Competition doping in ‘gym climbing’ comes with Olympic glory, money and prestige’. Well, Fancy that! But of course, these arguments go a lot further than the nonsense of simply climbing for your country. They are manifest in every aspect of society.
when the rock climber understands the nature of ascent he will have no need to climb rock……and one for the crow.

Red Croc Rebel
I hope I have passionately articulated my response to not remembering moves on a climb? That the climb has a physical nature does not mean that the moves cannot take you to that blind potential, to another more ethereal connection. There is no manual for this apart from the words pause in nature by getting out into it.
I guess what I am saying is to never base your identity on this pursuit, because if you do, you do little more that ‘hire’ yourself out of yourself…pimped to the highest bidder.
I can have a laugh and play and work out in the gym but my challenge to others is how seriously they take it. That the psyche can fill up with this shit is worrying. Make no mistake there is a voracious, malevolent background, bankrolled, sitting in high-rise offices planning another wave to suck you into and dumb you down in.
Authentic Desire, Margins of the Mind, Shaft of the Dead Man, were stalked through as if behind enemy lines. One was prepared to die. I cannot remember the moves but there are paintings to prove I returned to my studio. Almost ‘indigenous’ in its primary impulse, nothing but ones own volition energized an ascent. Nobody could take an advantage, or seek to control, or make money from such nature inspired endeavors. The body and soul and psyche are so repleat and nourished there can be no opportunity for ‘foreign’ takeover, they have native immunity. This I call divine and I feel lucky to have experienced and survived it. This approach, almost like an erotic sacrament, sustained a life, is not in the least romantic, it is more pagan in its sensibility. But make no mistake, I am not in the ‘adventure’ game either. This stalking was not adventure. The adventure waits in the studio terrain.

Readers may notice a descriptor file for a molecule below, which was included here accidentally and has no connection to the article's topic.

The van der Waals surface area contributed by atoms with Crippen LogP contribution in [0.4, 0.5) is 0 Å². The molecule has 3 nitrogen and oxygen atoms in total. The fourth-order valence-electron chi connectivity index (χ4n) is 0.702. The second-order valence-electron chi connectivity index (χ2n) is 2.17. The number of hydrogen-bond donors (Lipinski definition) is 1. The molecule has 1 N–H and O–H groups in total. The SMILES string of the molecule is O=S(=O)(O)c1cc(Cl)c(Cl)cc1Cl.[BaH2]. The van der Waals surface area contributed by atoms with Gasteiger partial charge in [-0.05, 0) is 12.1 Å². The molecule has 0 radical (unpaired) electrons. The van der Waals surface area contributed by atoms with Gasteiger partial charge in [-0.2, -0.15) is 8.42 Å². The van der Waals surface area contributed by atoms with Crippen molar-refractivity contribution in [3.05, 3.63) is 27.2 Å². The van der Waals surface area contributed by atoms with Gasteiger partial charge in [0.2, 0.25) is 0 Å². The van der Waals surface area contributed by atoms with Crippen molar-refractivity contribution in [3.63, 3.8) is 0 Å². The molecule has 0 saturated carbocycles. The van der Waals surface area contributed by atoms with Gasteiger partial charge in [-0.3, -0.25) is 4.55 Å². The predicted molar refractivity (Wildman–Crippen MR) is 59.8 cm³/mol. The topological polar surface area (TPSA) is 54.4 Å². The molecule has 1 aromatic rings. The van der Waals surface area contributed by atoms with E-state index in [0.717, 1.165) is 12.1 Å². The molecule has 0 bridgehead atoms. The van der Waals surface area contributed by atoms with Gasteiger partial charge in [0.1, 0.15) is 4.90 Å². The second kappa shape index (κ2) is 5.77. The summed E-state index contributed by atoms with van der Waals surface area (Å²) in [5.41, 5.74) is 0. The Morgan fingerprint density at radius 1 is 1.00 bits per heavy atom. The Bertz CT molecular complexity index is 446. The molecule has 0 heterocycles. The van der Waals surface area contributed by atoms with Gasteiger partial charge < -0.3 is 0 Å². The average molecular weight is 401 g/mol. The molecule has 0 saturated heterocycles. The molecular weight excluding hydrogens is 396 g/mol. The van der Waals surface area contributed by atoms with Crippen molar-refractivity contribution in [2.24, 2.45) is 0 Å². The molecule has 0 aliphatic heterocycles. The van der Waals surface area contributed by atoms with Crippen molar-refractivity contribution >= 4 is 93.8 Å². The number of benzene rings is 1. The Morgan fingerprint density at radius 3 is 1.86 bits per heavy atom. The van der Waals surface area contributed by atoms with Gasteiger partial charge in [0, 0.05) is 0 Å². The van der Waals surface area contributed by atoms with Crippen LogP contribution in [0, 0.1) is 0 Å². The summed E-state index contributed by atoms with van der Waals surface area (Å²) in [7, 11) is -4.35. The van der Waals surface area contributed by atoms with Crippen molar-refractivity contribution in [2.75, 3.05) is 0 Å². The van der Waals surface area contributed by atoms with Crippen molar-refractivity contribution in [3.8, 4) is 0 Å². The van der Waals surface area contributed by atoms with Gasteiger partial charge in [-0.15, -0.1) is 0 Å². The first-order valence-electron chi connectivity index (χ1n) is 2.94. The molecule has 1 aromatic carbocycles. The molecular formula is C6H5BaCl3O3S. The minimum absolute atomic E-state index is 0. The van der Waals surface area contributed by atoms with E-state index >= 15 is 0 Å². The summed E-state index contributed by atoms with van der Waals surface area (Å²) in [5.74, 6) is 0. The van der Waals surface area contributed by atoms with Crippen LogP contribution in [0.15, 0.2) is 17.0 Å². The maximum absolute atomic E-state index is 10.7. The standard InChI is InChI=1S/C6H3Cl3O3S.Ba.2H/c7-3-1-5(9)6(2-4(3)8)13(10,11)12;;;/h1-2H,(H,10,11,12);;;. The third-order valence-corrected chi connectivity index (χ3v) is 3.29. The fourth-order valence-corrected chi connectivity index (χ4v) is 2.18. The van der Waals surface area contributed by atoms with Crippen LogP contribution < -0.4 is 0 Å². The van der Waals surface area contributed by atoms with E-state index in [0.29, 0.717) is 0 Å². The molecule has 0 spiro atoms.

On my third fully-loaded coffee I am well enmeshed. The clicking is persistent like a ticking clock. Again I call, “get off me fucking figs.” I pick another five as they seem to be ripening in front of my eyes. I think of Father Time. I am reminded of my Grandad who instilled a very spiritual respect for all that we share the planet with. But I always criticized him for trying to get me to learn the piano. ‘I don’t care’ I would retort. And to take up his passion for golf; ‘I don’t care’. And walking long distances; ‘I don’t care’. Growing tomatoes; ‘I don’t care’. Card games and crosswords; ‘I don’t care’. Everything and etc etc; ‘I don’t care’. I am my grandfather’s age when I rebelliously and petulantly refused to acknowledge his offers of advice and caring. He is here now smiling, looking at the woodland and appreciating the vegetables growing on the reclaimed terraces. Of course I care. I always did. And now I have become my ‘own’ grandfather, and still as angry as I was at six, concerning the way the world moves. Fighting on the side of ‘otherness’ came early.
It is very hard in this verdant, green wilderness that blesses me each morning, listening to the living earth, to imagine the extreme decay and negligence that humankind have allowed their psyche and the planet to be infected by. That the ‘dark ages’ are still upon us is obvious, that we have fallen and are failing as a species is undeniable. The Kali Yuga, in Hindu mythology may be near its end with a new consciousness, but it wrestles with what I see as the genocide of humanity with…
a hundred generations of dominant pathological affliction and perpetrator religion in global society’. John Lamb Lash.

We have been hammered. How can we reclaim what we have lost when we are so full - full of dubious outside influences that seem joyful and life affirming? What a privileged life. We are not fleeing slavery in Africa or paying human traffickers for a better life somewhere else. But wait! As the media pumps out the horror from the world stage, another, unknown, silent horror that writhes in everyone, slave, migrant, banker, is the ignorance, the fatal ignorance of having forgotten how to read ourselves in the planet and the cosmos which is our home.